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March 18, 2013

DESERT BLOOM: Celebrity Death Match



While many plants are hard-pressed to grow in our desert environment, others want to take over. Here's Dr. Angela O'Callaghan:

Horticulture is full of surprises. In fact, I often say that those of us who study plants and their effects on people need to avoid ever using the words “always” or “never”. Just when we’re sure we have everything under control, along comes a something totally unexpected. I have an example I’d like to share. 

We live in the driest part of North America, and of course, we need to be frugal with water. While I’m a devout believer in water-smart horticulture, my own garden has some idiosyncrasies. Most of the garden has desert landscaping – with lovely Mojave natives and plants from other deserts as well. They thrive with little water in our bright hot sun. Many of them haven’t been all that happy with our recent winter, but I’m certain they’ll come back to life with warmer weather.

So it’s mostly desert, but I had to create some exceptions, the most important being my little fruit and vegetable area. Most vegetables are from areas that receive considerably more rainfall than we get in Southern Nevada, so any vegetable garden needs to get a fair amount of water.

In that general part of the yard, I’ve been watching what I call the “celebrity death match” among three plants for the past few years. Each of them tends to be pretty aggressive, even invasive, and I’ve tried to keep them in check. But I’ve been only partly successful.

Bermuda GrassYou might have already guessed the identities of at least one or two – Bermuda grass is one of them. I used to think Bermuda was the most awful grass on the planet earth, but since it’s the only thing that’ll grow in some rangelands, it can be important fodder for livestock or wildlife. Nothing is all bad, apparently.

Another aggressive and invasive member of my trio is mint. The previous owners planted it next to the house. Is there anyone who hasn’t heard that mint – peppermint, spearmint, the list is enormous – should be grown in pots, otherwise it’ll take over a whole landscape? That’s generally true, but it’s a good idea to expect the unexpected.

MintWhen I was outside this morning, looking over the winter vegetables, I glanced at the celebrity death match area.

The third member of the threesome was one I never expected to compete well against the other two. It’s Vinca minor, also known as creeping myrtle – no doubt you’ve seen it, smooth oval leaves and purple flowers. A master gardener gave me some cuttings about a dozen years ago and I planted them in a protected spot, hoping they’d survive.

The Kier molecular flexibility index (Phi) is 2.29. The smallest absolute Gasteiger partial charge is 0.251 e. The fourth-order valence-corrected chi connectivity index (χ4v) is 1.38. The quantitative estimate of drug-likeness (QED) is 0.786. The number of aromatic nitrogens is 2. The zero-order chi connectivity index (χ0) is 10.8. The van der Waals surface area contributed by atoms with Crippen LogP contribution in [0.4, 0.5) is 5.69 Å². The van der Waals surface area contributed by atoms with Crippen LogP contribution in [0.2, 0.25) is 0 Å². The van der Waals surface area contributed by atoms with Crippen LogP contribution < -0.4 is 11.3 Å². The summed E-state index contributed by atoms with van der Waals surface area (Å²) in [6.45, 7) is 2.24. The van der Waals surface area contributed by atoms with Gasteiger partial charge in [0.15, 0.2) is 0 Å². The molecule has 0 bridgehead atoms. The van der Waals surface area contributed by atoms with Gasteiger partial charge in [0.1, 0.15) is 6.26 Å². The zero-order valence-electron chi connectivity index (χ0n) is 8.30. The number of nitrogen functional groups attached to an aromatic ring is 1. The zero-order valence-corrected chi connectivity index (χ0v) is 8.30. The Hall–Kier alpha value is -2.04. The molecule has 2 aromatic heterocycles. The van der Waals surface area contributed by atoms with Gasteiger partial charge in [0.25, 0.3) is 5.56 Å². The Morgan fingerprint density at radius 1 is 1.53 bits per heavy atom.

They did. Each year, creeping myrtle’s expanded her territory. When I’ve looked at the three competitors, I’ve noticed that there were interesting dynamics, which is why I called it celebrity death match: most times the mint was muscling out the grass, but sometimes the Bermuda shot stolons up through the mint. The vinca just let its runners grow on the top of the mint and the grass, as if it were merely rising above the competition.

Vinca minorThis morning, I saw just how effective that strategy’s been. I was trying to find some mint for tea. Yes, I had to paw my way through the creeping myrtle to reach a few scraggly looking shoots of spearmint. And yes, I could pull out the occasional long streamer of Bermuda, but the happiest plants in my garden, elbowing out the other competitors, was the Vinca minor.

I don’t exactly know how to feel about this. I’m not wild about any plant that can take over, but anything that overwhelms Bermuda grass is welcome. On the other hand, how robust must a plant be if it can outcompete mint!

I’m guessing that when the temperatures rise, the vinca will probably slow down and the spearmint’ll come back to prominence, but who would’ve expected this?

See discussion rules.


AngelaFeb 19, 2015 | Tricky Spring
If you're thinking that our warm weather means your plants are safe from a late frost, you're probably right. But then again, you never know. It only seems that Jack Frost has skipped a visit to Southern Nevada this year. Here's Angela O'Callaghan with Desert Bloom.